Instant Landscape Makeover
If your yard is suffering from neglect, poor soil or is just ugly in general, find a way to distract the eye from the detracting areas of the yard and focus on something else. The best way to do this is to add a distraction, an attractive distraction.
Containers of overflowing flowers could be just the ticket to do this if your budget or time doesn’t allow for a landscaping makeover. Container gardening is not just for urban dwellings with no yard, it can enhance any old place it chooses. A barren porch or a muddy front yard can be forgiven, or even over-looked with a strategically placed container or hanging basket.
Containers from a nursery or big box store can cost big – anywhere from $20 - $100. For a budget solution to your landscaping challenges, make your own garden containers to save money for bigger landscaping projects – like sodding the offending area or seeding the lawn.
Containers to Use
Containers themselves can be expensive, you may want to look for alternatives if your budget is limited. Look around your house to see if you have anything that might work. Perhaps a huge copper pot from the kitchen? A large crock that is cracked or chipped? An old wooden bucket or wheelbarrow?
If you have nothing that fits the bill, purchase containers that are lightweight and movable. I’m usually anti-faux materials, but newer, large containers come in a lightweight fiberglass that you literally can’t distinguish from its heavier lookalike. Try to hit end of the season sales to prepare for next season.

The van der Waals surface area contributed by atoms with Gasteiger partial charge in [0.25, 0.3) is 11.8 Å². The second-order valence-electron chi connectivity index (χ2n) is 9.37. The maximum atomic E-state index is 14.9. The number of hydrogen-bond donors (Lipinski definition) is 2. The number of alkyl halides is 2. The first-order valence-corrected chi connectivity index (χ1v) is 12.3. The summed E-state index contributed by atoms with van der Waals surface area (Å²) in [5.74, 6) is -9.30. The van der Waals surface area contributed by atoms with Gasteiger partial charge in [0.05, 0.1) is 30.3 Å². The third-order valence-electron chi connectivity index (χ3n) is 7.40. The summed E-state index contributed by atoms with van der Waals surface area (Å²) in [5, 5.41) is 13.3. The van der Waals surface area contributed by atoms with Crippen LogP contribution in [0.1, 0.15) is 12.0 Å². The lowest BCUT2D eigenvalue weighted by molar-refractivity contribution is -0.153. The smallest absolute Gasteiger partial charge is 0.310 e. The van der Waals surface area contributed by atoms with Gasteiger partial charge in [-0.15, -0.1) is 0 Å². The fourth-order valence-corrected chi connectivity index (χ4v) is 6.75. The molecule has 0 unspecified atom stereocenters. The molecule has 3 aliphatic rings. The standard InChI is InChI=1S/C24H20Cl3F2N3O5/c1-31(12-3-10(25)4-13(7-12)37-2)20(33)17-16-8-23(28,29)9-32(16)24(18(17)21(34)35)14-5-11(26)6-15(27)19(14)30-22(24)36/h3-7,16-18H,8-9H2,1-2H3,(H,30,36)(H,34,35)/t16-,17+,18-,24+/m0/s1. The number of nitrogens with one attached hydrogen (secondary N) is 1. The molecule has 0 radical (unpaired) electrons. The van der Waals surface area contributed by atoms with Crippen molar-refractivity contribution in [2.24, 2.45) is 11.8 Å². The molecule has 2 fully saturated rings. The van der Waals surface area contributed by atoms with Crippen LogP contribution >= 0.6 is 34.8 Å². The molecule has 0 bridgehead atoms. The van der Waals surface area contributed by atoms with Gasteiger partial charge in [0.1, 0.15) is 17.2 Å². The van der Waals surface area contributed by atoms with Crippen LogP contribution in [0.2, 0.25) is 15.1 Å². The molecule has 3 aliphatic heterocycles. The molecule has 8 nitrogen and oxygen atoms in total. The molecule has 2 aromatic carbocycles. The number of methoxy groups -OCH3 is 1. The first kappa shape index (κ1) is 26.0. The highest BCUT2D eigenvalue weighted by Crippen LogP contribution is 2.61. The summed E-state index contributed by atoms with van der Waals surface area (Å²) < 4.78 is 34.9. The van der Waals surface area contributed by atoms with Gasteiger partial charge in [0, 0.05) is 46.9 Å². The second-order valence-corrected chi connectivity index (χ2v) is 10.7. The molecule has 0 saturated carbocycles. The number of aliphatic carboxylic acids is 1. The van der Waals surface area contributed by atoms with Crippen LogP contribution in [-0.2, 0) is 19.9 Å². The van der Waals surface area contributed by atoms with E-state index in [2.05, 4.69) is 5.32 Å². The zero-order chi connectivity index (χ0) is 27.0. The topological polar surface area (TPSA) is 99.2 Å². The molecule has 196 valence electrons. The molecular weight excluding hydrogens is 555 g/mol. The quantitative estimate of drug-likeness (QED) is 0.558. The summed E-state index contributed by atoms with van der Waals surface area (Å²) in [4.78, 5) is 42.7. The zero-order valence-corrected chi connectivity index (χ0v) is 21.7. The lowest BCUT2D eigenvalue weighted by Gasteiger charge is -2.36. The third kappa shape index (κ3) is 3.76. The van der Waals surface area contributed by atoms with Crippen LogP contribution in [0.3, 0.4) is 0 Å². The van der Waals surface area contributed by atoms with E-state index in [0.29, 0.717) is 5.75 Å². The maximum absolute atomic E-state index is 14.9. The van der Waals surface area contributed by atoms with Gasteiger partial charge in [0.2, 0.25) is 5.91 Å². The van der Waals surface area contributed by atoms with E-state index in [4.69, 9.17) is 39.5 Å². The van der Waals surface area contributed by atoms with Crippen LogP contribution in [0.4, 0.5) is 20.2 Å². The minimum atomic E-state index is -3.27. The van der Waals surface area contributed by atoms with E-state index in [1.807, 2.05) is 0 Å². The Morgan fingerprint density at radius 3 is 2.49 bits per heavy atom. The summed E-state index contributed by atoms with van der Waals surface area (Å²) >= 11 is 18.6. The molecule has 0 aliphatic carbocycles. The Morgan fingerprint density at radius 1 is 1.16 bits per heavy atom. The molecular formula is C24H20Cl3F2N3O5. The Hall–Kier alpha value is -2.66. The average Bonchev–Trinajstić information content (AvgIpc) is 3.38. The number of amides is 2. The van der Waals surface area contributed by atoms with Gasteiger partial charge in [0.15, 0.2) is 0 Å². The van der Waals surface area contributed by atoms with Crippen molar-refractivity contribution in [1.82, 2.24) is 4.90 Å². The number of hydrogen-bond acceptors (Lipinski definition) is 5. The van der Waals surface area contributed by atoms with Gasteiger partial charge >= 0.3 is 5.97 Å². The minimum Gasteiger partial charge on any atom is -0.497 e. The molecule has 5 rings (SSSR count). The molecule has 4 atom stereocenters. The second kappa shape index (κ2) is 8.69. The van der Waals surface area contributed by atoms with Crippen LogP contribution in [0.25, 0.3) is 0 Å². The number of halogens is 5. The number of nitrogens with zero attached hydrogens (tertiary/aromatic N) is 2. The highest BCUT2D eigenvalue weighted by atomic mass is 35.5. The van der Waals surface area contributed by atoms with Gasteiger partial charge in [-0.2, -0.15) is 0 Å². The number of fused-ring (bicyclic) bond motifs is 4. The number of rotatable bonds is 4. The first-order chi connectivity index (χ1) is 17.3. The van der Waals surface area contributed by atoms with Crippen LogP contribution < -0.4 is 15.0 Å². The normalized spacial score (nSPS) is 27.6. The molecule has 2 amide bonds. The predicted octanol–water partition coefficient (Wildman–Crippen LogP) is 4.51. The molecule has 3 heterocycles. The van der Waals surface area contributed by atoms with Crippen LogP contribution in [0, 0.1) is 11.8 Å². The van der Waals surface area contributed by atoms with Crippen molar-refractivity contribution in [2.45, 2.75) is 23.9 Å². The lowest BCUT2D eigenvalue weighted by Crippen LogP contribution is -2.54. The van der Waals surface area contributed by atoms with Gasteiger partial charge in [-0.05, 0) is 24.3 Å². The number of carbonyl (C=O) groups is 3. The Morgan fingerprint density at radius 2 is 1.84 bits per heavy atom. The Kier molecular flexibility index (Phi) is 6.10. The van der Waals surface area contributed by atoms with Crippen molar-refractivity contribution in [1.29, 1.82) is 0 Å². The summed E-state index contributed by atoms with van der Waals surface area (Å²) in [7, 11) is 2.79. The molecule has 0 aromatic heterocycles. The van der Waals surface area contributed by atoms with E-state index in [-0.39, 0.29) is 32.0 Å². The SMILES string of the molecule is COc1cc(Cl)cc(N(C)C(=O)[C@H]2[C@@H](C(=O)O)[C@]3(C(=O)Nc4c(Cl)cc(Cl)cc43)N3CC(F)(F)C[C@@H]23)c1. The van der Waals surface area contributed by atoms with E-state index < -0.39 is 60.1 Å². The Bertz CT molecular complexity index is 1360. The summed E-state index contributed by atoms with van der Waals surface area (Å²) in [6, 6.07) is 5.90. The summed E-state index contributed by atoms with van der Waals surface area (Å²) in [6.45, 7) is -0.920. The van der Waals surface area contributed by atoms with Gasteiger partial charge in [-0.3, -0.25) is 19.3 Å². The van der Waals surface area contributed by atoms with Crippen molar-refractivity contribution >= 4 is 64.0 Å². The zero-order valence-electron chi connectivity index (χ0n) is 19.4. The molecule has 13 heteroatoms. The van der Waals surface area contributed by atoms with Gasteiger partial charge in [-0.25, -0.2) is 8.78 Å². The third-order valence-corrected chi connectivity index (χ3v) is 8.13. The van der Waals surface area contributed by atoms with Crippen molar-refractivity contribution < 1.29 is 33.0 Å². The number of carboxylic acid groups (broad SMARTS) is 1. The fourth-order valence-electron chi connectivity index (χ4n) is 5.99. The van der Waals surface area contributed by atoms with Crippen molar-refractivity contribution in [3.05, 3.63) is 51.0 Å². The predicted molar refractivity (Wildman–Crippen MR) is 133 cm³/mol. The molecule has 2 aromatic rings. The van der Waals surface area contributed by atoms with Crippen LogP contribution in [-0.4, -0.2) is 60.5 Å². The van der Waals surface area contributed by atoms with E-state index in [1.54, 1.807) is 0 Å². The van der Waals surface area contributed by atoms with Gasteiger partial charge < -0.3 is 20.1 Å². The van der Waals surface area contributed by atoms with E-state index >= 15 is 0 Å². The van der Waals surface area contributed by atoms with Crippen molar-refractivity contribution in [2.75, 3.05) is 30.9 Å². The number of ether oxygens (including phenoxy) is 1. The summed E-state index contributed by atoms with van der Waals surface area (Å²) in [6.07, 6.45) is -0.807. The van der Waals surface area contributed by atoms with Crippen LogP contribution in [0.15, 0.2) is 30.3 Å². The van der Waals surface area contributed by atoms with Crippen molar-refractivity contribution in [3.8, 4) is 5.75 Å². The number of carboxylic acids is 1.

Make sure the container has a drainage method, standing water promotes root rot. If your container does not have drainage, make some, either by drilling small holes in the base or adding something in the base to absorb or hold excess water. I’ve used mulch in the past, but it’s not the best option, but it sure does take up lower space in the container to help save on potting soil.
Potting soil is best for container gardening, it helps give needed nutrients and fertilizer to plants. There are even soils that help hold moisture in the container and ‘water’ when necessary. These specialty soils cost a little more than typical topsoil, but they really do yield better and larger blooms, so may worth the investment.
Consider the location of the pot, although it’s portable, will you be using it in sunny or shady areas? Hanging baskets on the porch can be sunlight starved, so shade plants are best if direct sunlight is lacking. Combine plants that like the same amount sun – shade plants with shade plants and full sun plants with full sun plants. You’ll also want to combine plants for interest, including trailing plants spilling over the side, an upright middle plant for balance.
Using a strategically placed large container, a hanging basket or a grouping of smaller containers for impact will become the new focal point for your yard to provide a distraction from problem areas.